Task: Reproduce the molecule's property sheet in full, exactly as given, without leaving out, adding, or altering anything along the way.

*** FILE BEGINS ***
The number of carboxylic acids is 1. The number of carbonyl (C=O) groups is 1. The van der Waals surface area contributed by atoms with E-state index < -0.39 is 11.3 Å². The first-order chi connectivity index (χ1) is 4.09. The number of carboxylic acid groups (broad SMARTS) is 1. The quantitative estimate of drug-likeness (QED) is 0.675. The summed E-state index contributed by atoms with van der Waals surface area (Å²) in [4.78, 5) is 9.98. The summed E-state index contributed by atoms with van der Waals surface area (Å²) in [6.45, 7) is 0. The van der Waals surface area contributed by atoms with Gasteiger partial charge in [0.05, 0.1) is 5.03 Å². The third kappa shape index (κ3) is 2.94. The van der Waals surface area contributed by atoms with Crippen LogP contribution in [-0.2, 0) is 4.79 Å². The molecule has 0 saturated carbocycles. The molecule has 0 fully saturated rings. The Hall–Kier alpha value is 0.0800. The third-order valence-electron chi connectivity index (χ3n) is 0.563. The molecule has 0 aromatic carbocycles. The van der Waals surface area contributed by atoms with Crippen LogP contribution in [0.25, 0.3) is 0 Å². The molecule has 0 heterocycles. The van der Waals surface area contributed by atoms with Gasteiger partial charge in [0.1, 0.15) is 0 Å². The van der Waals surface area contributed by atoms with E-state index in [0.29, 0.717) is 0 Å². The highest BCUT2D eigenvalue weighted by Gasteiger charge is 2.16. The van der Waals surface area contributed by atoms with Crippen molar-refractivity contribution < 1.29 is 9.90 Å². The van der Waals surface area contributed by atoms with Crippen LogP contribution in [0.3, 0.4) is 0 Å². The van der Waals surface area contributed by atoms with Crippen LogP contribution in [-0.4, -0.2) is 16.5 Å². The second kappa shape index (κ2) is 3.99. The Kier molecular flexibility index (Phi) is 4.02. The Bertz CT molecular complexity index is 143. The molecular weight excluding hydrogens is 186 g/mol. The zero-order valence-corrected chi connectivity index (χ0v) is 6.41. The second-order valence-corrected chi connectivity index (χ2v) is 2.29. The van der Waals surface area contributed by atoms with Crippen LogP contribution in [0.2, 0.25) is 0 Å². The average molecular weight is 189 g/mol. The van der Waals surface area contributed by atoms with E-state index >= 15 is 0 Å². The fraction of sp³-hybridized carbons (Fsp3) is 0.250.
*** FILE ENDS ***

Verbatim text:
The number of carboxylic acids is 1. The number of carbonyl (C=O) groups is 1. The van der Waals surface area contributed by atoms with E-state index < -0.39 is 11.3 Å². The first-order chi connectivity index (χ1) is 4.09. The number of carboxylic acid groups (broad SMARTS) is 1. The quantitative estimate of drug-likeness (QED) is 0.675. The summed E-state index contributed by atoms with van der Waals surface area (Å²) in [4.78, 5) is 9.98. The summed E-state index contributed by atoms with van der Waals surface area (Å²) in [6.45, 7) is 0. The van der Waals surface area contributed by atoms with Gasteiger partial charge in [0.05, 0.1) is 5.03 Å². The third kappa shape index (κ3) is 2.94. The van der Waals surface area contributed by atoms with Crippen LogP contribution in [-0.2, 0) is 4.79 Å². The molecule has 0 saturated carbocycles. The molecule has 0 fully saturated rings. The Hall–Kier alpha value is 0.0800. The third-order valence-electron chi connectivity index (χ3n) is 0.563. The molecule has 0 aromatic carbocycles. The van der Waals surface area contributed by atoms with Crippen LogP contribution in [0.25, 0.3) is 0 Å². The molecule has 0 heterocycles. The van der Waals surface area contributed by atoms with Gasteiger partial charge in [0.1, 0.15) is 0 Å². The van der Waals surface area contributed by atoms with E-state index in [0.29, 0.717) is 0 Å². The highest BCUT2D eigenvalue weighted by Gasteiger charge is 2.16. The van der Waals surface area contributed by atoms with Crippen molar-refractivity contribution < 1.29 is 9.90 Å². The van der Waals surface area contributed by atoms with Crippen LogP contribution in [0.3, 0.4) is 0 Å². The van der Waals surface area contributed by atoms with Crippen LogP contribution in [-0.4, -0.2) is 16.5 Å². The second kappa shape index (κ2) is 3.99. The Kier molecular flexibility index (Phi) is 4.02. The Bertz CT molecular complexity index is 143. The molecular weight excluding hydrogens is 186 g/mol. The zero-order valence-corrected chi connectivity index (χ0v) is 6.41. The second-order valence-corrected chi connectivity index (χ2v) is 2.29. The van der Waals surface area contributed by atoms with Crippen LogP contribution in [0.2, 0.25) is 0 Å². The average molecular weight is 189 g/mol. The van der Waals surface area contributed by atoms with E-state index >= 15 is 0 Å². The fraction of sp³-hybridized carbons (Fsp3) is 0.250.